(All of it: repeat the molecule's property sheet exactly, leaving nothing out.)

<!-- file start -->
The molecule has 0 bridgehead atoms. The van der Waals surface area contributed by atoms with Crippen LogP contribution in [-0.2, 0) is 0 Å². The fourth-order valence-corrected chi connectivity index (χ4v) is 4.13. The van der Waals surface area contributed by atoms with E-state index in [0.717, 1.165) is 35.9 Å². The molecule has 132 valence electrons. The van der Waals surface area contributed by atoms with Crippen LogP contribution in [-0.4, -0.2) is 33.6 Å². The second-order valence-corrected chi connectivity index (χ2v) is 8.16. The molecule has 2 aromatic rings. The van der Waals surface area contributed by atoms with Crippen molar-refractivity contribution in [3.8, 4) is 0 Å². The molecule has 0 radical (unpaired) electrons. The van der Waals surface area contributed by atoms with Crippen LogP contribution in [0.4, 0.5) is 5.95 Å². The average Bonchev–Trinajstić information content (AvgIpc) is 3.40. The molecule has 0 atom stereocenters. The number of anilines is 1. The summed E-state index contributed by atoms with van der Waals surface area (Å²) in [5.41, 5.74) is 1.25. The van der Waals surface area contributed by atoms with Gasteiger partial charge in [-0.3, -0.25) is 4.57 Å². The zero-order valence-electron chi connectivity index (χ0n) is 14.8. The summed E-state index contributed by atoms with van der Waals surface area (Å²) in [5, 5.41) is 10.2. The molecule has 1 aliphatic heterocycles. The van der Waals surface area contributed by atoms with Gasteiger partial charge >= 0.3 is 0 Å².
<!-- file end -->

The molecule has 0 bridgehead atoms. The van der Waals surface area contributed by atoms with Crippen LogP contribution in [-0.2, 0) is 0 Å². The fourth-order valence-corrected chi connectivity index (χ4v) is 4.13. The van der Waals surface area contributed by atoms with E-state index in [0.717, 1.165) is 35.9 Å². The molecule has 132 valence electrons. The van der Waals surface area contributed by atoms with Crippen LogP contribution in [-0.4, -0.2) is 33.6 Å². The second-order valence-corrected chi connectivity index (χ2v) is 8.16. The molecule has 2 aromatic rings. The van der Waals surface area contributed by atoms with Crippen molar-refractivity contribution in [3.8, 4) is 0 Å². The molecule has 0 radical (unpaired) electrons. The van der Waals surface area contributed by atoms with Crippen LogP contribution in [0.4, 0.5) is 5.95 Å². The average Bonchev–Trinajstić information content (AvgIpc) is 3.40. The molecule has 0 atom stereocenters. The number of anilines is 1. The summed E-state index contributed by atoms with van der Waals surface area (Å²) in [5.41, 5.74) is 1.25. The van der Waals surface area contributed by atoms with Gasteiger partial charge in [-0.3, -0.25) is 4.57 Å². The zero-order valence-electron chi connectivity index (χ0n) is 14.8. The summed E-state index contributed by atoms with van der Waals surface area (Å²) in [5, 5.41) is 10.2. The molecule has 1 aliphatic heterocycles. The van der Waals surface area contributed by atoms with Gasteiger partial charge >= 0.3 is 0 Å².